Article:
by Clark Groome

“Stupid F&*king Bird,” Aaron Posner’s play with the media-unfriendly title, has been described as a “deconstruction” of Anton Chekhov’s “The Seagull.” Should, therefore, the theatergoer have a familiarity with the original Chekhov piece? Ideally no. But on opening night I felt as though there might be references in Posner’s piece that would have benefited from a more complete knowledge of “The Seagull” than I had after not seeing it in more than a decade.

With that as a caveat, there is much to like about the Arden Theater’s production of its founder’s play that’s playing through Oct. 16. There are also times that “Stupid F#@king Bird” comes across as being a tad sophomoric.

So what have we got? “Stupid F+%king Bird,” tells the story of seven characters with strange and complicated relationships: Con (Aubie Merrylees) is in love with Nina (Cindy De La Cruz), who has the hots for Karl Miller’s Trigorin, who just happens to be married to Con’s mother, Emma (Grace Gonglewski, for whom the part was written and who is in top form here).

Dev (Dan Hodge) is an insecure and impoverished fellow who’s madly in love with Mash (Alex Keiper) who, just to keep things percolating at a high boil, is desperately in love with Con. The always-impressive Greg Wood is Dr. Sorn, Emma’s older brother.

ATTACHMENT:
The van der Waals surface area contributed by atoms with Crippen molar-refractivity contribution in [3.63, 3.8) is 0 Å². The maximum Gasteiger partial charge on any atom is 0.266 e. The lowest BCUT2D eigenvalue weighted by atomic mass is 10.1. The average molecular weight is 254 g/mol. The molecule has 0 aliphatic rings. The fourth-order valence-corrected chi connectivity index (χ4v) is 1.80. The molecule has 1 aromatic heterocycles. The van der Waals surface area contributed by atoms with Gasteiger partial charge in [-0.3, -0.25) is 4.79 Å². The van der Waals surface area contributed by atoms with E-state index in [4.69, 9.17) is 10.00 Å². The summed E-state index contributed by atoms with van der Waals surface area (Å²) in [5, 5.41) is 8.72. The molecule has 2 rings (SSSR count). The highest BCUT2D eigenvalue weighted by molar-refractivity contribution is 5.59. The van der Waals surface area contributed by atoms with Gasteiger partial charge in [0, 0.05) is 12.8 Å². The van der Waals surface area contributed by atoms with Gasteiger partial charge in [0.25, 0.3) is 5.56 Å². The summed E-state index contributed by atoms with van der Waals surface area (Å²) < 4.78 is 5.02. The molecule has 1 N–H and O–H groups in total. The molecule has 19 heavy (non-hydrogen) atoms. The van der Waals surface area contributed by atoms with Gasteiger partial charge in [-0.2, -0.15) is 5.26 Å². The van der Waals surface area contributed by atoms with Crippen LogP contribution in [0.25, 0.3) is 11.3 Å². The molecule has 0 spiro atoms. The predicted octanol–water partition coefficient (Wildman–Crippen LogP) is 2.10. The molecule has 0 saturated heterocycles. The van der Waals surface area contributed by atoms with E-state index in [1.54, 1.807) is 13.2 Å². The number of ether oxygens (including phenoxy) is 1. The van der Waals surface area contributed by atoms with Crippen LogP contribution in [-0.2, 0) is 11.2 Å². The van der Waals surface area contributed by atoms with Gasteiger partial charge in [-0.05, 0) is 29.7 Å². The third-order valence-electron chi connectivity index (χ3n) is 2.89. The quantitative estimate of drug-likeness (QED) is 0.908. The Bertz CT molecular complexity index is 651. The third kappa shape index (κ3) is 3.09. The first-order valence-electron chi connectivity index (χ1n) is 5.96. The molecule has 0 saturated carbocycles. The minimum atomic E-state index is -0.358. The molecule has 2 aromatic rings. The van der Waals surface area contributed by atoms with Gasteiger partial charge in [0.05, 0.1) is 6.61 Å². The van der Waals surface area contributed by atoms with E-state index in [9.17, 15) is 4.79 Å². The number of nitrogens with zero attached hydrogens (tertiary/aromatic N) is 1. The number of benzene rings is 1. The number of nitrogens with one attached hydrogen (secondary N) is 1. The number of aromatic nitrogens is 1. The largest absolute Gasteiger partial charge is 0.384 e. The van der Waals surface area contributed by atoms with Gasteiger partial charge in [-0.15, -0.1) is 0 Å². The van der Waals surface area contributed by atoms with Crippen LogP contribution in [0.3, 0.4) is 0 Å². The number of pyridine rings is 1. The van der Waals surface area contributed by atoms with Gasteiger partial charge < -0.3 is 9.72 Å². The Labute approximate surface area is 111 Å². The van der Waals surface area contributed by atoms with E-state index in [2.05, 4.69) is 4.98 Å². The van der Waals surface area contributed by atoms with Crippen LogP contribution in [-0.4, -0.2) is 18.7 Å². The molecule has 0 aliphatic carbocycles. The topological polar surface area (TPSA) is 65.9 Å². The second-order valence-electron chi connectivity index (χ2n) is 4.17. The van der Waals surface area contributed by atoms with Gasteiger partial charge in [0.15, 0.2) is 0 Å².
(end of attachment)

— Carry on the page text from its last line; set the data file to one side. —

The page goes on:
The action, most of which is talk involving that favored “F” word, involves the various machinations of those relationships and is set in a play that fully admits it’s drama or comedy or whatever, even acknowledging the audience and, in a casual way, involving it in the story.

It’s often very clever. It’s often considerably more than that. And occasionally it’s (here’s that word again) sophomoric.

Posner, who left the Arden several years ago to set out on a directing and playwriting career that has received positive notices all over the country, has returned to his artistic roots to direct his Chekhov deconstruction, which has played to rapturous reviews all over the country. The Arden production is as close to perfect as anyone could imagine.

The cast is brilliant. The production — designed by Tim Macabee (set), Thom Weaver (lighting), Katherine Fritz (costumes) and featuring James Sugg’s songs — is impressive.

I fought the play for quite a while, feeling that it was more showoffy for the writer than it was great drama for the folks in the seats. By the time the second act ended, however, it had more than captured me. My guess is that knowing a bit about “The Seagull” would help but isn’t, ultimately, all that necessary.

It’s also apparent that in its current iteration at the Arden, Aaron Posner’s “Stupid F>$king Bird” is likely to leave you impressed with its content and with the production.

For tickets, call 215-922-1122 or visit www.ardentheatre.org.

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